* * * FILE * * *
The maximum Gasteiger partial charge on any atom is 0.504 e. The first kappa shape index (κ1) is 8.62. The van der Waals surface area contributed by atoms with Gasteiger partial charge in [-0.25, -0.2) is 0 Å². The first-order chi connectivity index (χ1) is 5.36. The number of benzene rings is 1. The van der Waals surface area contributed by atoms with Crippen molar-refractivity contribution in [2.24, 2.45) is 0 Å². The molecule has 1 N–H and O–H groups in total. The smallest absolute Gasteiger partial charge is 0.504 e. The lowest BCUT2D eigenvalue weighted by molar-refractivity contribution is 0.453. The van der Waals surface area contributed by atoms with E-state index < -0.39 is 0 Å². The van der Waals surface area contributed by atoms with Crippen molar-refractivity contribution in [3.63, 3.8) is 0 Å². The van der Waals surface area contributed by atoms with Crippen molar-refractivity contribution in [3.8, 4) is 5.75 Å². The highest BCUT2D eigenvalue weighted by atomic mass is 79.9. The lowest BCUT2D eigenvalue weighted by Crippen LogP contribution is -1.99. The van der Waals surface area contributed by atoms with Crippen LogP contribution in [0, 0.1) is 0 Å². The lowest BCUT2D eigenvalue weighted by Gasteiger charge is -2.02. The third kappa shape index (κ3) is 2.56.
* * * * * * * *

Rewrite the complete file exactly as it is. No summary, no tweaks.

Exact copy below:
The maximum Gasteiger partial charge on any atom is 0.504 e. The first kappa shape index (κ1) is 8.62. The van der Waals surface area contributed by atoms with Gasteiger partial charge in [-0.25, -0.2) is 0 Å². The first-order chi connectivity index (χ1) is 5.36. The number of benzene rings is 1. The van der Waals surface area contributed by atoms with Crippen molar-refractivity contribution in [2.24, 2.45) is 0 Å². The molecule has 1 N–H and O–H groups in total. The smallest absolute Gasteiger partial charge is 0.504 e. The lowest BCUT2D eigenvalue weighted by molar-refractivity contribution is 0.453. The van der Waals surface area contributed by atoms with E-state index < -0.39 is 0 Å². The van der Waals surface area contributed by atoms with Crippen molar-refractivity contribution in [3.63, 3.8) is 0 Å². The van der Waals surface area contributed by atoms with Crippen molar-refractivity contribution in [3.8, 4) is 5.75 Å². The highest BCUT2D eigenvalue weighted by atomic mass is 79.9. The lowest BCUT2D eigenvalue weighted by Crippen LogP contribution is -1.99. The van der Waals surface area contributed by atoms with Crippen LogP contribution in [0, 0.1) is 0 Å². The lowest BCUT2D eigenvalue weighted by Gasteiger charge is -2.02. The third kappa shape index (κ3) is 2.56.